According to a translation of the statement obtained by the GMBDW, among the signatories of the conference statement were the following global Muslim Brotherhood leaders:

  • Sheikh Rachid al-Ghannouchi (leader in-exile of the Tunisian Islamist movement known as Nahada)
  • Muhammad Sawalha (leader in the U.K Muslim Brotherhood, former Hamas military commander)

It should be noted that among the signatories was Dr. Walid Musa’id al-Tabatibai (aka Walid al-Tabtabai), a well-known Kuwaiti parliamentarian and Salafi leader who authored a letter praising Osama Bin Laden. Dr. al-Tabtabai and Ghannouchi both spoke later at a December 2011 meeting of the Global Anti-Aggression Campaign (GACC) held in Tunisia. The GACC was described in a 2005 media report as:

… a militant, anti-American entity established by more than 225 radical figures from across the Islamic world as a response to the US invasion of Iraq. The group’s initial statement condemned “the Zionists and the American administration led by right-wing extremists that are working to expand their control over nations and peoples, loot their resources, destroy their will, and to change their educational curricula and social system”. [20] In November 2004, Hawali and Auda were among 26 Saudi clerics, most of whom receive their salaries from the Saudi royal family, who published a religious statement urging Muslims to wage holy war in Iraq.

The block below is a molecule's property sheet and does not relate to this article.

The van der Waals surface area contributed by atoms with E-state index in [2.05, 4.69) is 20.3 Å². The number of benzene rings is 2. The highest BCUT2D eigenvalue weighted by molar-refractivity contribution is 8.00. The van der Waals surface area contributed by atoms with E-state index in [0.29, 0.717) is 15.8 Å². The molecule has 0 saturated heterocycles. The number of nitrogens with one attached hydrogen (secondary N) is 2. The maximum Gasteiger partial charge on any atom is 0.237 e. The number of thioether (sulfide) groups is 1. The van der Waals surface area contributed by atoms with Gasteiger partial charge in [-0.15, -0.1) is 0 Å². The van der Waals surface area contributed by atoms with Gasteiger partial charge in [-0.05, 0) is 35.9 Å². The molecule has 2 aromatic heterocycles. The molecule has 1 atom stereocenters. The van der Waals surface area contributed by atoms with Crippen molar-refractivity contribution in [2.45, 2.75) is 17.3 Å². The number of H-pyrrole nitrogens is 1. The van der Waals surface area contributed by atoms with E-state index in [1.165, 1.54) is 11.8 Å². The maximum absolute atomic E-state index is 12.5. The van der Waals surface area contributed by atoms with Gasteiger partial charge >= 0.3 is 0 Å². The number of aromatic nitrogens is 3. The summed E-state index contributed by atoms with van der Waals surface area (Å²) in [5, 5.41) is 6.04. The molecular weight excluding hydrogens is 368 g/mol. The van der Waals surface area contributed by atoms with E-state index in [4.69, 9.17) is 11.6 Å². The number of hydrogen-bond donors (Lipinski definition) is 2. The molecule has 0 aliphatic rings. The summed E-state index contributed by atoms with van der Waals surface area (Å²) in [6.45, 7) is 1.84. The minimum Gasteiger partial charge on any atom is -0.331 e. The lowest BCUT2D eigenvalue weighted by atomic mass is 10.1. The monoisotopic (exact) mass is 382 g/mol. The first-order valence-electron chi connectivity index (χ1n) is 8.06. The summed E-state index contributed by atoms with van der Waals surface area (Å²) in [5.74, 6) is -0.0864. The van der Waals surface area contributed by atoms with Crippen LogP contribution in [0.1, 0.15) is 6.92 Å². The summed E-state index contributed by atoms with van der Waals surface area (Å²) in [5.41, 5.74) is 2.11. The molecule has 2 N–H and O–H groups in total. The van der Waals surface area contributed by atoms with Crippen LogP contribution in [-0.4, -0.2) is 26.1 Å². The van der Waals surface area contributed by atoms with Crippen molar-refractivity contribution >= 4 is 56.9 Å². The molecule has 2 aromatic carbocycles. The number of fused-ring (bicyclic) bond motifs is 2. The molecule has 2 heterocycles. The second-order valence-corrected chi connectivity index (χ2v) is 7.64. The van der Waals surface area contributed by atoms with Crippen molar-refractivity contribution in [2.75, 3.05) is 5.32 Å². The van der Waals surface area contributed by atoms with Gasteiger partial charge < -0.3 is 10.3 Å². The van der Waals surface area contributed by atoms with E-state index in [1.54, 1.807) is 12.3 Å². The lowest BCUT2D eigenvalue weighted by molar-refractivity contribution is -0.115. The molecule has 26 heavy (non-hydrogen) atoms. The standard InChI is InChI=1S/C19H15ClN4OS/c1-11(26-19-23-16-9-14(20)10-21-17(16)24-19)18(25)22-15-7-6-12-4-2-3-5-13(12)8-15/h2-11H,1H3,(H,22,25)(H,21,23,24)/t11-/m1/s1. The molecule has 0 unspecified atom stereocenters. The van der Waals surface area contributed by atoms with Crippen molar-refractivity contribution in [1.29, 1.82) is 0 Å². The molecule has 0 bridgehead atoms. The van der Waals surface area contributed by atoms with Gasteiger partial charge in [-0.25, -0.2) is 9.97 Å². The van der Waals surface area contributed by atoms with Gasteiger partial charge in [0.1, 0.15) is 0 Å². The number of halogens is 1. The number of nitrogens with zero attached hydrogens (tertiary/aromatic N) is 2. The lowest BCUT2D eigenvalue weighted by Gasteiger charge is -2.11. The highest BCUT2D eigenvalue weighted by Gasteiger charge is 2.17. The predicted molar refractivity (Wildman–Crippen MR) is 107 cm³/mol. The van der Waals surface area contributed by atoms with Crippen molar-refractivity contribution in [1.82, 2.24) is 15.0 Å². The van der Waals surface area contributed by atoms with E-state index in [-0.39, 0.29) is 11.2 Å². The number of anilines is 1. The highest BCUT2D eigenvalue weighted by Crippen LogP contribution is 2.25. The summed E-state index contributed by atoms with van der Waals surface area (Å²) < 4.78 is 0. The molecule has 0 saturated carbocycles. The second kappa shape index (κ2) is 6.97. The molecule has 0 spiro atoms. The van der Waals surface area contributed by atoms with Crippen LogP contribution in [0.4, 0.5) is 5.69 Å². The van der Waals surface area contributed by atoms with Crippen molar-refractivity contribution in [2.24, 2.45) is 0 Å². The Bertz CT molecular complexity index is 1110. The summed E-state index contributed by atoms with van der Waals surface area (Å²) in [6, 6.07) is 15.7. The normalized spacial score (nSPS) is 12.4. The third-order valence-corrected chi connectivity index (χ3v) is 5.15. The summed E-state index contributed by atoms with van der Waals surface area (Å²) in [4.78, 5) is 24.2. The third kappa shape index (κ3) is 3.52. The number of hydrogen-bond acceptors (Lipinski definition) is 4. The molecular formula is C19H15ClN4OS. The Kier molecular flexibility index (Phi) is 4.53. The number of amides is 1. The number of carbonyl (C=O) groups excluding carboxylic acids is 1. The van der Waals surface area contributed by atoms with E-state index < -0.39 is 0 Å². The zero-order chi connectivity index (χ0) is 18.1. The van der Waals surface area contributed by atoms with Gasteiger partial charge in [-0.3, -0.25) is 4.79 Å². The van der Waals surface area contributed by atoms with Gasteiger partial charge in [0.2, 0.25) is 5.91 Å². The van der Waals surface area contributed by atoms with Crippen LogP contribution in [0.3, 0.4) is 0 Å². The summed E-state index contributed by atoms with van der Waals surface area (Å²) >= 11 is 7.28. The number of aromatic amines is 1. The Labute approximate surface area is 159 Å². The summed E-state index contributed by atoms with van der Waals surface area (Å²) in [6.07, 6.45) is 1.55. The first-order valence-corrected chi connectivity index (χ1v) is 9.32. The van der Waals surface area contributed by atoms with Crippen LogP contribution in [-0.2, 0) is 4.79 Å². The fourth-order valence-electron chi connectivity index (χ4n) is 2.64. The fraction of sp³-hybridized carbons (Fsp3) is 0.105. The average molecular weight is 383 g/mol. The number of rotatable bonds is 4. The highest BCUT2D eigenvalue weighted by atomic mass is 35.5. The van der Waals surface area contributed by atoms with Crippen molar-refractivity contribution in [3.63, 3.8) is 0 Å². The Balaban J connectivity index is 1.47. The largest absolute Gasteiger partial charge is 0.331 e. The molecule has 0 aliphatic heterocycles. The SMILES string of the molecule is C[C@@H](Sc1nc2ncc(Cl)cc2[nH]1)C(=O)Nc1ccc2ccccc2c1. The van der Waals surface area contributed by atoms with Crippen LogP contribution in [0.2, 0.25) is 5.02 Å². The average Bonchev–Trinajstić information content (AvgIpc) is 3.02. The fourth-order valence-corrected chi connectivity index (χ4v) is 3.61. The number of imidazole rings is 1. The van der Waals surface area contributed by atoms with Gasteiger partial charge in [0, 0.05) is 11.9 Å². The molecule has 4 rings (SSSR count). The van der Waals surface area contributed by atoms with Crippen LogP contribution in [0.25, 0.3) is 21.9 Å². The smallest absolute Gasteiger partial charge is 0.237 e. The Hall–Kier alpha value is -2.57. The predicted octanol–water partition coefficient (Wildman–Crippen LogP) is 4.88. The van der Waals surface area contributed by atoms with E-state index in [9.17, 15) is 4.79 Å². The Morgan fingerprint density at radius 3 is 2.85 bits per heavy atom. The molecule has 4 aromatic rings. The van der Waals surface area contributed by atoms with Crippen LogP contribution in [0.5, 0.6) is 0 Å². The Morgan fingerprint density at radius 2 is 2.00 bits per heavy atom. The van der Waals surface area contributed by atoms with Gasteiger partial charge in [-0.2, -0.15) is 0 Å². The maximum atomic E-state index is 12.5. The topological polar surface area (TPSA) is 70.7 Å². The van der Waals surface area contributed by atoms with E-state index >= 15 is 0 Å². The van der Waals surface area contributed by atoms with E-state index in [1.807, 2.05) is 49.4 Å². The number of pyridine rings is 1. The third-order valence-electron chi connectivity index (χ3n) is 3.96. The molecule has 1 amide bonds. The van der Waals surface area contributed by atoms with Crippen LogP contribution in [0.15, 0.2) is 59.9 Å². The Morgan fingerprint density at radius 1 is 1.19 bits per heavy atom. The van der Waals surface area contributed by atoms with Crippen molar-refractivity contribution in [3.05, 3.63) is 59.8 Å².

Rachid Ghannouchi (many spelling variations) is the leader of the Tunisian Islamist movement known as Nahda (aka Ennahda, Al Nahda) and can best be described as an independent Islamist power center who is tied to the global Muslim Brotherhood though his membership in the European Council for Fatwa and Research (ECFR) and his important position in the International Union of Muslim Scholars (IUMS), both organizations led by Global Muslim Brotherhood Youssef Qaradawi. An Egyptian news report has identified Ghannouchi  as a leader of the Muslim Brotherhood “abroad.” Ghannouchi is also one of the founding members of the World Assembly of Muslim Youth (WAMY), a Saudi organization closely linked to the Muslim Brotherhood and dedicated to the propagation of “Wahabist” Islam throughout the world. Ghannouchi is known for his thinking on the issue of Islam and citizenship rights. Earlier posts reported on the return of Mr. Ghannouchi to Tunisia following his long exile in the UK.

Consistent with his participation in the GACC, Mr. Ghannouchi has had a long history of association with extremism and Palestinian terrorism. From 1988-92, the Islamic Committee for Palestine organized conferences and rallies in the United States that featured the leading lights of Islamic extremist movements throughout the world. One example of such a conference took place in Chicago from December 22-25, 1989 and featured Mr. Gahannouchi as a speaker.  Its theme was “Palestine, Intifada, and Horizons of Islamic Renaissance” and other speakers included Abd Al-‘Aziz Al’Awda, the “spiritual leader” of Islamic Jihad and Muhammad ‘Umar of Hizb Al-Tahrir, the Islamic Liberation Party.

In 1994, scholar Martin Kramer had reported on Mr. Ghannouchi’s his extremist background: